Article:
“The Law is silent on whether and how members are protected from criminal and civil liability for official actions and decisions taken in their official capacity in good faith.
External parties may seek to influence the independent operation of an NHRI by initiating, or by threatening to initiate, legal proceedings against a member of the decision making body or a staff member of the NHRI. For this reason, members and staff of an NHRI should be protected from both criminal and civil liability for acts undertaken in good faith in their official capacity. Such protections serve to enhance the NHRI’s ability to engage in critical analysis and commentary on human rights issues, safeguard the independence of senior leadership, and promote public confidence in the NHRI.
While the SCA considers it preferable for these protections to be explicitly entrenched in NHRI legislation or another applicable law of general application, it acknowledges that such protection may also exist by virtue of the specific legal context in which the NHRI operates. In such exceptional circumstances, the NHRI under review should provide sufficient information to explain why this is the case given its particular national context. This information will be reviewed in line with other guarantees provided at the national level to ensure independence, security of tenure, and the ability to engage in critical analysis on human rights issues.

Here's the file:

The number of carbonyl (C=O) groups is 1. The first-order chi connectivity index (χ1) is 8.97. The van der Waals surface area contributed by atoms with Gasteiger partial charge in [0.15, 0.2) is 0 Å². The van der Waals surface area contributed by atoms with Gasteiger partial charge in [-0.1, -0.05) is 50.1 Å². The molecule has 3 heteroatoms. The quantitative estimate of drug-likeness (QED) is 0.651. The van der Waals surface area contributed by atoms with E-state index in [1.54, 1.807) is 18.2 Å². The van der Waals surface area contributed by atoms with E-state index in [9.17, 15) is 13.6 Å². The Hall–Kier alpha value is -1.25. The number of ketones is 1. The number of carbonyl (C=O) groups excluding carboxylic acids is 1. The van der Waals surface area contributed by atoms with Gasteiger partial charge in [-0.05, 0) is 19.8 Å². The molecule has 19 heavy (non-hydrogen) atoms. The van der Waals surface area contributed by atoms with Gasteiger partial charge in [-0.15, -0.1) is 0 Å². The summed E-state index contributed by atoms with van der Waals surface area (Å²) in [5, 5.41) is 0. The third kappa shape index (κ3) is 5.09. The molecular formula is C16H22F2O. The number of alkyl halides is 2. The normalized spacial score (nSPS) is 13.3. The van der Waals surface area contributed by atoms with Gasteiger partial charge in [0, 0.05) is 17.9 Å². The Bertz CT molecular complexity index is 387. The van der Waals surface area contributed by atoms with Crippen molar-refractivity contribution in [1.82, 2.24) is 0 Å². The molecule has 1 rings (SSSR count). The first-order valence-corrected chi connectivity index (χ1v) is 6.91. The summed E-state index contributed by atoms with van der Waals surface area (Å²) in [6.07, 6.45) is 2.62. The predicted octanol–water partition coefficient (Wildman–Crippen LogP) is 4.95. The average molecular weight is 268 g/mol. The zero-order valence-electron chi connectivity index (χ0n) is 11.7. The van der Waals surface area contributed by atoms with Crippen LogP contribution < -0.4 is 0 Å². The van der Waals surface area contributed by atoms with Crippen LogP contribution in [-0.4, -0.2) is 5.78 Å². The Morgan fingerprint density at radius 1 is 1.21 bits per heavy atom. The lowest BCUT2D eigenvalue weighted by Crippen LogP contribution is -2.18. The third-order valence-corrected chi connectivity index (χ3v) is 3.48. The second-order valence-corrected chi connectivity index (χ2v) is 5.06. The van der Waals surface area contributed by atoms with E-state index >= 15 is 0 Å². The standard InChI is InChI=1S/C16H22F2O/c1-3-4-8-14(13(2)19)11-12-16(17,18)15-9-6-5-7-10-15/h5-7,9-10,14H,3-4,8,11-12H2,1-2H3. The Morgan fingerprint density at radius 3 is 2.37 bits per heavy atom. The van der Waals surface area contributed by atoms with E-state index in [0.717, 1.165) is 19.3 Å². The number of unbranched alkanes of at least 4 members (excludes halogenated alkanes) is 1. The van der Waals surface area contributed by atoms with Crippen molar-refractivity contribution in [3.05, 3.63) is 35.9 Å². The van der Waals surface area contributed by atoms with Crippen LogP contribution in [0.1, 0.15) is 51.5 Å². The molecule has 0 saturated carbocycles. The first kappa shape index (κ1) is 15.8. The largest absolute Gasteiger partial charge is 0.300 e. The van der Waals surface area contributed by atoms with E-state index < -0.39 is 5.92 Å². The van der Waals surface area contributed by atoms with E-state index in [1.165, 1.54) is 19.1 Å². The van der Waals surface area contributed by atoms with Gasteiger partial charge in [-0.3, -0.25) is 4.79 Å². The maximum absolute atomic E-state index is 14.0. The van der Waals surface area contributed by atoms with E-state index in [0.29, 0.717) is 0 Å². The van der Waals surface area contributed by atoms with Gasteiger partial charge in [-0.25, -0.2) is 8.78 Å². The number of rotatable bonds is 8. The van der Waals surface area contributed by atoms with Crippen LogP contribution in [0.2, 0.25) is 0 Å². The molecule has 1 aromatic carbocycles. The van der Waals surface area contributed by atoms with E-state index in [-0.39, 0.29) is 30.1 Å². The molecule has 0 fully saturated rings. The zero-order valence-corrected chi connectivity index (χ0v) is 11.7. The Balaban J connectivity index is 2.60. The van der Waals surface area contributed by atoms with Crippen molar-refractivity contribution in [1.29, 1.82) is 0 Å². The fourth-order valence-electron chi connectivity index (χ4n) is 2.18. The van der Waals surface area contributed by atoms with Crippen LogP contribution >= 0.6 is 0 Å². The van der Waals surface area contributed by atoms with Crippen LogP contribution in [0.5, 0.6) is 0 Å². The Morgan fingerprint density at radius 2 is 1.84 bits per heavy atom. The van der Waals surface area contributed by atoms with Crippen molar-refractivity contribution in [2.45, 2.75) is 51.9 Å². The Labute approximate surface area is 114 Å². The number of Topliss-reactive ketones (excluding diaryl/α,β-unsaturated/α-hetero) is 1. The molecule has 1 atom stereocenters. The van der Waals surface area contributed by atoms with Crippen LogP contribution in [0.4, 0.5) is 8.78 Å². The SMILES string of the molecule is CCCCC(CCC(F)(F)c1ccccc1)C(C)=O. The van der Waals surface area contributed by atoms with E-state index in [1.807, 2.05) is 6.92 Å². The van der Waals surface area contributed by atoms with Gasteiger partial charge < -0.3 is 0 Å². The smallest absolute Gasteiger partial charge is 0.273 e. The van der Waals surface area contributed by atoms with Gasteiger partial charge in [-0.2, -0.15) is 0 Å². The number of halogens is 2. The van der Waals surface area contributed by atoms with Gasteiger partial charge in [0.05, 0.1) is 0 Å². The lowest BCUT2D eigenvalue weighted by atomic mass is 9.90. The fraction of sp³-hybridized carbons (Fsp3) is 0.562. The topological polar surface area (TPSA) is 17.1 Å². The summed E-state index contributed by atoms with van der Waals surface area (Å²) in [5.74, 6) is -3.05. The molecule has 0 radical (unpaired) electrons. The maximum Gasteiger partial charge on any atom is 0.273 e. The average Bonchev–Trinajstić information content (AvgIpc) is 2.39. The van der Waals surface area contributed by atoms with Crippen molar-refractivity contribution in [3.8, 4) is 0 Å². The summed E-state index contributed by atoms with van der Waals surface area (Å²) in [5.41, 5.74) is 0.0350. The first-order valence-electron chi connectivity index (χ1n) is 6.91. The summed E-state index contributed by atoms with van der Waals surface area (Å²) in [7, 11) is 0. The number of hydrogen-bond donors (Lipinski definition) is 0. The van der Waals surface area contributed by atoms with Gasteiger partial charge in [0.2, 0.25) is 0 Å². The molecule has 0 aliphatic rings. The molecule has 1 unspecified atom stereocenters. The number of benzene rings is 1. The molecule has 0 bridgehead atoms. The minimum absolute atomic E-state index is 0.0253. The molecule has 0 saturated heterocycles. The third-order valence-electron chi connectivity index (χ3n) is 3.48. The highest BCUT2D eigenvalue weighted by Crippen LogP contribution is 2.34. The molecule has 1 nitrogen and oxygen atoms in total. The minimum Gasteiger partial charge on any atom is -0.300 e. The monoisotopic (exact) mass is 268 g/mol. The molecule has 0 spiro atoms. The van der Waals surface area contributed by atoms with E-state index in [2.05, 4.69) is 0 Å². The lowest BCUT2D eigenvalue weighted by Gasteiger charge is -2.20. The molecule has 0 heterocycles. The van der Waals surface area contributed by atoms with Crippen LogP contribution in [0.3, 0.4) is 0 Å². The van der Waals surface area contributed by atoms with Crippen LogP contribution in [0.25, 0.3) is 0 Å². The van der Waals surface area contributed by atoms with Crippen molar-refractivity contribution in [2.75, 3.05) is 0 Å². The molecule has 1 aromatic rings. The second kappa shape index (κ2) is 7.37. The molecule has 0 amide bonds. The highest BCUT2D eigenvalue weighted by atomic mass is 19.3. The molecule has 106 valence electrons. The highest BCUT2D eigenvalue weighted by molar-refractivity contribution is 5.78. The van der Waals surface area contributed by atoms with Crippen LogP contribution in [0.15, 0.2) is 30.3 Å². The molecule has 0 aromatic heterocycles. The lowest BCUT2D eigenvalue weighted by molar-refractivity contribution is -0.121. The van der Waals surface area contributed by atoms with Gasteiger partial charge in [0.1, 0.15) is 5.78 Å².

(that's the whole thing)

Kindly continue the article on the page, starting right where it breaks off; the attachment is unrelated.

It is acknowledged that no office holder should be beyond the reach of the law and thus, in certain exceptional circumstances it may be necessary to lift these protections. However, the decision to do so should not be exercised by an individual, but rather by an appropriately constituted body such as the superior court or by a special majority of parliament. It is recommended that national law provide for well defined circumstances in which these protections may be lifted in accordance with fair and transparent procedures.
The SCA acknowledges that the NCHR is of the view that Article 2.14 of the Constitution, which guarantees the independence of the NCHR, is sufficient to provide functional immunity. However, the SCA is of the view that it would be preferable for such protections to be explicitly enshrined in the law. It therefore encourages the NCHR to advocate for amendments to its enabling law to explicitly provide protections from civil and criminal liability for official actions undertaken in good faith.”